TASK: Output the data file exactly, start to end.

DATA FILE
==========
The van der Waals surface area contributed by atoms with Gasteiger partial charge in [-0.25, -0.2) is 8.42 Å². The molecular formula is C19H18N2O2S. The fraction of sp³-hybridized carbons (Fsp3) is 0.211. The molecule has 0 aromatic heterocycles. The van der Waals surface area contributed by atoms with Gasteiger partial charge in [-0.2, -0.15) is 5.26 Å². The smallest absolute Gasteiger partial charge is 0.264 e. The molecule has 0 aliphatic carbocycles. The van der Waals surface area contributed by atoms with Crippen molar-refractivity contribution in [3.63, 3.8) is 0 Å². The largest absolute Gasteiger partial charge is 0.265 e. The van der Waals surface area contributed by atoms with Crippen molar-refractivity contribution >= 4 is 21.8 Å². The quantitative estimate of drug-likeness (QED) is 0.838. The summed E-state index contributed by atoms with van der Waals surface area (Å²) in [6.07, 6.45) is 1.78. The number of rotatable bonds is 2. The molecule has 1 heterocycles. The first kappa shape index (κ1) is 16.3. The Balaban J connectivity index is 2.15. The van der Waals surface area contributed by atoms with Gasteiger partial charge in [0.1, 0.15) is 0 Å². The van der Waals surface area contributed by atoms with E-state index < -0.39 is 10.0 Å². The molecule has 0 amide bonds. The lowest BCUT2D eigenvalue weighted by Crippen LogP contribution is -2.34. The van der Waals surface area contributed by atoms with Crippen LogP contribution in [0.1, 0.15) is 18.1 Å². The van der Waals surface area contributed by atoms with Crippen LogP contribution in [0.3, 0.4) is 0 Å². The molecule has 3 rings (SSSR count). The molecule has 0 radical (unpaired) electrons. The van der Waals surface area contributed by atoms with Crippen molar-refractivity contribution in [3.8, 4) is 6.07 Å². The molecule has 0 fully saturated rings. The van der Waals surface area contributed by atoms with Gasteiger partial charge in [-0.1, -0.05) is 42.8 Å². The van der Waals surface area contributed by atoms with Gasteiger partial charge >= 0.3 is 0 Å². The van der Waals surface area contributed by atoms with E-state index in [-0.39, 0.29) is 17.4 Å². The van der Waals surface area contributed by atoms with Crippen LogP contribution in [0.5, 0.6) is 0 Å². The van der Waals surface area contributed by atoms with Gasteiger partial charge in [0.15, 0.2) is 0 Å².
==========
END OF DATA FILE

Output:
The van der Waals surface area contributed by atoms with Gasteiger partial charge in [-0.25, -0.2) is 8.42 Å². The molecular formula is C19H18N2O2S. The fraction of sp³-hybridized carbons (Fsp3) is 0.211. The molecule has 0 aromatic heterocycles. The van der Waals surface area contributed by atoms with Gasteiger partial charge in [-0.2, -0.15) is 5.26 Å². The smallest absolute Gasteiger partial charge is 0.264 e. The molecule has 0 aliphatic carbocycles. The van der Waals surface area contributed by atoms with Crippen molar-refractivity contribution in [3.63, 3.8) is 0 Å². The largest absolute Gasteiger partial charge is 0.265 e. The van der Waals surface area contributed by atoms with Crippen molar-refractivity contribution >= 4 is 21.8 Å². The quantitative estimate of drug-likeness (QED) is 0.838. The summed E-state index contributed by atoms with van der Waals surface area (Å²) in [6.07, 6.45) is 1.78. The number of rotatable bonds is 2. The molecule has 1 heterocycles. The first kappa shape index (κ1) is 16.3. The Balaban J connectivity index is 2.15. The van der Waals surface area contributed by atoms with Gasteiger partial charge in [0.1, 0.15) is 0 Å². The van der Waals surface area contributed by atoms with E-state index < -0.39 is 10.0 Å². The molecule has 0 amide bonds. The lowest BCUT2D eigenvalue weighted by Crippen LogP contribution is -2.34. The van der Waals surface area contributed by atoms with Crippen LogP contribution in [0.1, 0.15) is 18.1 Å². The van der Waals surface area contributed by atoms with Crippen LogP contribution in [0.3, 0.4) is 0 Å². The molecule has 3 rings (SSSR count). The molecule has 0 radical (unpaired) electrons. The van der Waals surface area contributed by atoms with Crippen molar-refractivity contribution in [3.8, 4) is 6.07 Å². The molecule has 0 fully saturated rings. The van der Waals surface area contributed by atoms with Gasteiger partial charge in [-0.1, -0.05) is 42.8 Å². The van der Waals surface area contributed by atoms with Gasteiger partial charge >= 0.3 is 0 Å². The van der Waals surface area contributed by atoms with E-state index in [-0.39, 0.29) is 17.4 Å². The van der Waals surface area contributed by atoms with Crippen LogP contribution in [0.5, 0.6) is 0 Å². The van der Waals surface area contributed by atoms with Gasteiger partial charge in [0.15, 0.2) is 0 Å².